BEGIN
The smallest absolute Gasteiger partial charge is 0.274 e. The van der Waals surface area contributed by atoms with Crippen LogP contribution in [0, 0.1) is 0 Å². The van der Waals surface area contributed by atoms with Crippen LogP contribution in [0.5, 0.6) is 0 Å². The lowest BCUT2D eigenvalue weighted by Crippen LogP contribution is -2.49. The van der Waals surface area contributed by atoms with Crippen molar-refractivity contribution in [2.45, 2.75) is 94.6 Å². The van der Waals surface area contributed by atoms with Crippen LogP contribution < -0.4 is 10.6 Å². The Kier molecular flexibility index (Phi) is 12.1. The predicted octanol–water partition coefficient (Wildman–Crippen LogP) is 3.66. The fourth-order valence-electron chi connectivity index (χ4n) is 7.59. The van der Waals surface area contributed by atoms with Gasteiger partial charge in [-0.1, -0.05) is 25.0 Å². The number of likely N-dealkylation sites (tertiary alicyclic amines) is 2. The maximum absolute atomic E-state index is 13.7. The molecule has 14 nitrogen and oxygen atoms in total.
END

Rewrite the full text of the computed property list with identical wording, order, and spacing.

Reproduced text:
The smallest absolute Gasteiger partial charge is 0.274 e. The van der Waals surface area contributed by atoms with Crippen LogP contribution in [0, 0.1) is 0 Å². The van der Waals surface area contributed by atoms with Crippen LogP contribution in [0.5, 0.6) is 0 Å². The lowest BCUT2D eigenvalue weighted by Crippen LogP contribution is -2.49. The van der Waals surface area contributed by atoms with Crippen molar-refractivity contribution in [2.45, 2.75) is 94.6 Å². The van der Waals surface area contributed by atoms with Crippen LogP contribution < -0.4 is 10.6 Å². The Kier molecular flexibility index (Phi) is 12.1. The predicted octanol–water partition coefficient (Wildman–Crippen LogP) is 3.66. The fourth-order valence-electron chi connectivity index (χ4n) is 7.59. The van der Waals surface area contributed by atoms with Gasteiger partial charge in [-0.1, -0.05) is 25.0 Å². The number of likely N-dealkylation sites (tertiary alicyclic amines) is 2. The maximum absolute atomic E-state index is 13.7. The molecule has 14 nitrogen and oxygen atoms in total.